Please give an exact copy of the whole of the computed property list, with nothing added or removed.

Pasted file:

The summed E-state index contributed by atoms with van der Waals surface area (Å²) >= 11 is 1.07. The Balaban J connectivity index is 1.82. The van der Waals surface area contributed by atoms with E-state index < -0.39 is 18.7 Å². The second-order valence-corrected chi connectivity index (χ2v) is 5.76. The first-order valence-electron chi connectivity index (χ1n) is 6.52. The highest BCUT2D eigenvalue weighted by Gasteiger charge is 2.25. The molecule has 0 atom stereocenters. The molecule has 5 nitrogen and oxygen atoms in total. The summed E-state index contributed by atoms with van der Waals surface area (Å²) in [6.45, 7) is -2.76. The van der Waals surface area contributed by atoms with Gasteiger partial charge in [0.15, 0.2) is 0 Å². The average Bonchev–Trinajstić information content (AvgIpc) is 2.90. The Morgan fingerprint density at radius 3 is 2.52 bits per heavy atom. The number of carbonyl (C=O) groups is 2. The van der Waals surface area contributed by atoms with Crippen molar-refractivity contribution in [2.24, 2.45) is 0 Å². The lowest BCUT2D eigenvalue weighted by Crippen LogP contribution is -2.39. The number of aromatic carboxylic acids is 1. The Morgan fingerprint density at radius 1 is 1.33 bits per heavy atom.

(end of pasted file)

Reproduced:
The summed E-state index contributed by atoms with van der Waals surface area (Å²) >= 11 is 1.07. The Balaban J connectivity index is 1.82. The van der Waals surface area contributed by atoms with E-state index < -0.39 is 18.7 Å². The second-order valence-corrected chi connectivity index (χ2v) is 5.76. The first-order valence-electron chi connectivity index (χ1n) is 6.52. The highest BCUT2D eigenvalue weighted by Gasteiger charge is 2.25. The molecule has 0 atom stereocenters. The molecule has 5 nitrogen and oxygen atoms in total. The summed E-state index contributed by atoms with van der Waals surface area (Å²) in [6.45, 7) is -2.76. The van der Waals surface area contributed by atoms with Gasteiger partial charge in [0.15, 0.2) is 0 Å². The average Bonchev–Trinajstić information content (AvgIpc) is 2.90. The Morgan fingerprint density at radius 3 is 2.52 bits per heavy atom. The number of carbonyl (C=O) groups is 2. The van der Waals surface area contributed by atoms with Crippen molar-refractivity contribution in [2.24, 2.45) is 0 Å². The lowest BCUT2D eigenvalue weighted by Crippen LogP contribution is -2.39. The number of aromatic carboxylic acids is 1. The Morgan fingerprint density at radius 1 is 1.33 bits per heavy atom.